The Conference in Tunis looked into development problems and the adoption of an additional executive plan of United Nations aegis based on “due Process and a Principle of inclusion of all Nations". In addition to the UN's Task forces on Internet Governances and Final mechanisms a series of thematic meetings were conducted to define the Summit’s approach to various issues including legislation, scientific research, Information, Administration and Trade. Measuring the implications and cyber security of ICT were also regarded as a significant evolution concepts.


In conclusion, there was a significant movement in the position and participation of Civil Society from the Geneva phase to the Tunis phase. Commencing from the status of silent observers with limited opportunity for written statements, to full participation in and verbal intervention and as observers at some of the governmental meetings. It would seem as the process gained momentum it generated increasing hope and optimism for Private Sector and Civil Society delegates. Keeping in mind the United Nations is about Governments it is no less than a small miracle that we the people were permitted participation in the year 2005 in Tunis.


Finishing Visuals: Opening Ceremony in Tunis  


Sixty Presidents and Heads of State were present under one roof. The ambience in Tunis was similar to the Olympics and the preparation can be was likened to that - except that as a military state there were armed security with machine guns at every 500 yards. It’s estimated that 40,000 people attended was Tunisia. The Official delegations represented 174 member States, with some 19,000 from Civil Society, United Nations agencies and private business participants as well as ICT users. Overall 800 organizations came together for the second phase of the United Nations WSIS IN Tunisia. A very small number of women participated in WSIS largely due to the prohibitive conditions of travel and other cultural related factors.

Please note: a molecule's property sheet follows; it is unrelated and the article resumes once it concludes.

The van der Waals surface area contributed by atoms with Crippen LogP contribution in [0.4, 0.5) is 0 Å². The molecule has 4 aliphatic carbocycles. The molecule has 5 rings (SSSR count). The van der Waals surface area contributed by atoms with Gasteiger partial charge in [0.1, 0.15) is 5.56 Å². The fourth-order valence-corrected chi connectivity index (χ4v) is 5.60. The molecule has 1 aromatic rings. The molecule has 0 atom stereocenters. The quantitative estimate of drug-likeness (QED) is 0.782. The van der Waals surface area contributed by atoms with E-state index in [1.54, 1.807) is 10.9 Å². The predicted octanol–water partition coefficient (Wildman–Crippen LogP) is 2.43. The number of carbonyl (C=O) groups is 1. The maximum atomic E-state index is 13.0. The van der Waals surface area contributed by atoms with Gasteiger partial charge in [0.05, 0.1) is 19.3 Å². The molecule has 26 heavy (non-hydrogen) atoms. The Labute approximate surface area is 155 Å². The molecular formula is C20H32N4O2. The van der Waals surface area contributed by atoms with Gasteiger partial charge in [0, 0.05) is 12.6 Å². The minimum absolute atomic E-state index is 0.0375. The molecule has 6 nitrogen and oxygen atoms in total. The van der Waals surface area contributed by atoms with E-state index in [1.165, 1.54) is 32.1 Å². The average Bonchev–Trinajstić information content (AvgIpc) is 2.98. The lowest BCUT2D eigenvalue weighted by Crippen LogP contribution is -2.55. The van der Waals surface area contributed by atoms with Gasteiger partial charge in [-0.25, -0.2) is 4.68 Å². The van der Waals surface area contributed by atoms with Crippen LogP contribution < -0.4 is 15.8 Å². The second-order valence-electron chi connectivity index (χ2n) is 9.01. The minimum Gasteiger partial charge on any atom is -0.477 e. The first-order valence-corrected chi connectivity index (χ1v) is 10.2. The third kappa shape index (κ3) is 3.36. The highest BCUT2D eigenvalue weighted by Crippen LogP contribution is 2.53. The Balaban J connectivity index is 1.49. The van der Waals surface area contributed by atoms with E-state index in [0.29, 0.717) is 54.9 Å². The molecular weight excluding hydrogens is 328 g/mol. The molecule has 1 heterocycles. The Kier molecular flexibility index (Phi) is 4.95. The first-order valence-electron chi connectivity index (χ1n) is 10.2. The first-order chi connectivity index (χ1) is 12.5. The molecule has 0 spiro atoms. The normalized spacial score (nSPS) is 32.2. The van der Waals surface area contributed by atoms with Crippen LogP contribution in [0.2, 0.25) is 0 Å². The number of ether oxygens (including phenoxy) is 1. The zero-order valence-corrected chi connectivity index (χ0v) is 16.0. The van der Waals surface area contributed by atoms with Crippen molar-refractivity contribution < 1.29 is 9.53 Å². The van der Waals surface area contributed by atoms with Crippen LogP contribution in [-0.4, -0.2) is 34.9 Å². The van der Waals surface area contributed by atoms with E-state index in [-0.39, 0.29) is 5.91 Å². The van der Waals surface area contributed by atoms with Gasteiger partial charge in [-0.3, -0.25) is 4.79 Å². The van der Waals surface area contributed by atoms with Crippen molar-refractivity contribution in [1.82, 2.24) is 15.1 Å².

Understanding the process and the outcome of WSIS is critical in gaining a perspective of the issues of the digital divide which is central to business in the ICT sector. WSIS and ICT discussions are not remote events that affect only large companies, but they also affect business across the board. Decisions and policy made at WSIS will more than likely affect how you do business with overseas suppliers and customers. Global opinion of the United States is that it is the dominant controlling market with little regard to the needs of the smaller nations, or indeed to smaller business and the non private sector. By participation in the dialogue at WSIS, smaller business owners and Civil Society can have an impact in building better trade links with other nation’s. Plenary and follow up to WSIS is in progress  will be held in Athens  2006.



About the Author


Shaila Rao Mistry runs her own Technology company and sits on several boards, the following are a selection of her upcoming involvements. She is happily married with two beautiful children


Commission on Status of Women United Nations New York 60 Session 2006

                Chaired the Caucus on Women and Men in Decision Making:  wrote draft document

                Currently preparing document on themes and issues


World Summit on Information Society United Nations

               Values and Ethics Caucus: Working on plenary-follow-up to WSIS in Athens June 2006


World Urban Forum, United Nations, Vancouver Canada. June 2006

                Official delegate


California Foundation / Women’s Policy Institute Sacramento, California:

               Writing Bill on Trafficking


National association Of Women’s Business Owners

              Public Policy Vice President


Awards: Marco Polo Award : Asian business Association of Orange County

             For Entrepreneurship and promoting diversity and harmony globally


Books : Currently Finishing “Intergenerational and Cross cultural Issues “


Featured in Professional Women’s Magazine 2005


For Further Information Please Contact The Author:

Shaila Rao Mistry

[email protected]